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Texas power grid operator asks residents to conserve power amid searing heat wave

Texas' power grid operator has asked people to "reduce electric use as much as possible" until Friday following days of searing heat and a "significant number of forced generation outages."

Why it matters: The request by the Electric Reliability Council of Texas (ERCOT) comes months after a deadly winter storm blew out the state's power infrastructure and left millions of Texans without power for days.


  • Texas Gov. Greg Abbott (R) last week signed into law a pair of bills aimed at improving the state's main power grid and reforming the agency.

Details: "A significant number of forced generation outages combined with potential record electric use for the month of June has resulted in tight grid conditions," ERCOT said in a statement Monday.

  • Roughly "12,000 megawatts of generation were offline Monday, or enough to power 2.4 million homes on a hot summer day," per the Texas Tribune, which notes that ERCOT officials called the power plant outages "unexpected."

What they're saying: Woody Rickerson, vice president of ERCOT's grid planning and operations said in the agency's statement that officials will be "conducting a thorough analysis with generation owners to determine why so many units are out of service."

  • "This is unusual for this early in the summer season," Rickerson added.

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Why the startup world needs to ditch "unicorns" for "dragons"

When Aileen Lee originally coined the term "unicorn" in late 2013, she was describing the 39 "U.S.-based software companies started since 2003 and valued at over $1 billion by public or private market investors."

Flashback: It got redefined in early 2015 by yours truly and Erin Griffith, in a cover story for Fortune, as any privately-held startup valued at $1 billion or more. At the time, we counted 80 of them.

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Scoop: Facebook's new moves to lower News Feed's political volume

Facebook plans to announce that it will de-emphasize political posts and current events content in the News Feed based on negative user feedback, Axios has learned. It also plans to expand tests to limit the amount of political content that people see in their News Feeds to more countries outside of the U.S.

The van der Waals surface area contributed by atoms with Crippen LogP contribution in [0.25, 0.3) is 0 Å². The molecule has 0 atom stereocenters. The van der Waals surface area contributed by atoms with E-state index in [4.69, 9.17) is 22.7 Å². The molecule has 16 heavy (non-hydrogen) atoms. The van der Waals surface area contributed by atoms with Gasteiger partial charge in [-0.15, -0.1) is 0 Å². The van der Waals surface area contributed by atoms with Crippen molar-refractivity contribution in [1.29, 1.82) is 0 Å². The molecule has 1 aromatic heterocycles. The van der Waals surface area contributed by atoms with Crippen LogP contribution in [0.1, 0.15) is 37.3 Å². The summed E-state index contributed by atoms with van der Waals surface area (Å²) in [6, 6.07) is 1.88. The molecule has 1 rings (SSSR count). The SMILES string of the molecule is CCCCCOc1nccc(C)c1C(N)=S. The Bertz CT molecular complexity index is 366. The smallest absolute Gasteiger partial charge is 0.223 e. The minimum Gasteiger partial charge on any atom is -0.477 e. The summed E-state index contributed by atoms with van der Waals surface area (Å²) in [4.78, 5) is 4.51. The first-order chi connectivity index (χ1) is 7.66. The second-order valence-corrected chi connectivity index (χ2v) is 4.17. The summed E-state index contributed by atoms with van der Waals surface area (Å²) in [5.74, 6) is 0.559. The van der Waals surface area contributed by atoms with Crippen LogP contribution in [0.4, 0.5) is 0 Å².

Why it matters: The changes could reduce traffic to some news publishers, particularly companies that post a lot of political content.

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Scoop: Amazon quietly getting into live audio business

Amazon is investing heavily in a new live audio feature that's similar to other live audio offerings like Clubhouse, Twitter Spaces and Spotify's new live audio platform, sources tell Axios.

Why it matters: As with Amazon's efforts in podcasting and music subscriptions, the company sees live audio as a way to bolster the types of content it can offer through its voice assistant, Alexa, and its smart speaker products.

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Hurricane Ida exposes America's precarious energy infrastructure

The powerful hurricane that plunged New Orleans into darkness for what could be weeks is the latest sign that U.S. power systems are not ready for a warmer, more volatile world.

The big picture: “Our current infrastructure is not adequate when it comes to these kinds of weather extremes,” Joshua Rhodes, a University of Texas energy expert, tells Axios.

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"We must go further": 70% of adults in European Union are fully vaccinated

About 70% of adults in the European Union are fully vaccinated against COVID-19, Ursula von der Leyen, the president of the European Commission, said Tuesday.

Why it matters: The milestone makes the E.U. one of the world's leaders in inoculations, after an initially lagging vaccine campaign, the New York Times notes.

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What Elizabeth Holmes jurors will be asked ahead of fraud trial

Jury selection begins today in USA v. Elizabeth Holmes, with the actual jury trial to get underway on Sept. 8.

Why it matters: Theranos was the biggest fraud in Silicon Valley history, putting both hundreds of millions of dollars and thousands of patients' health at risk.

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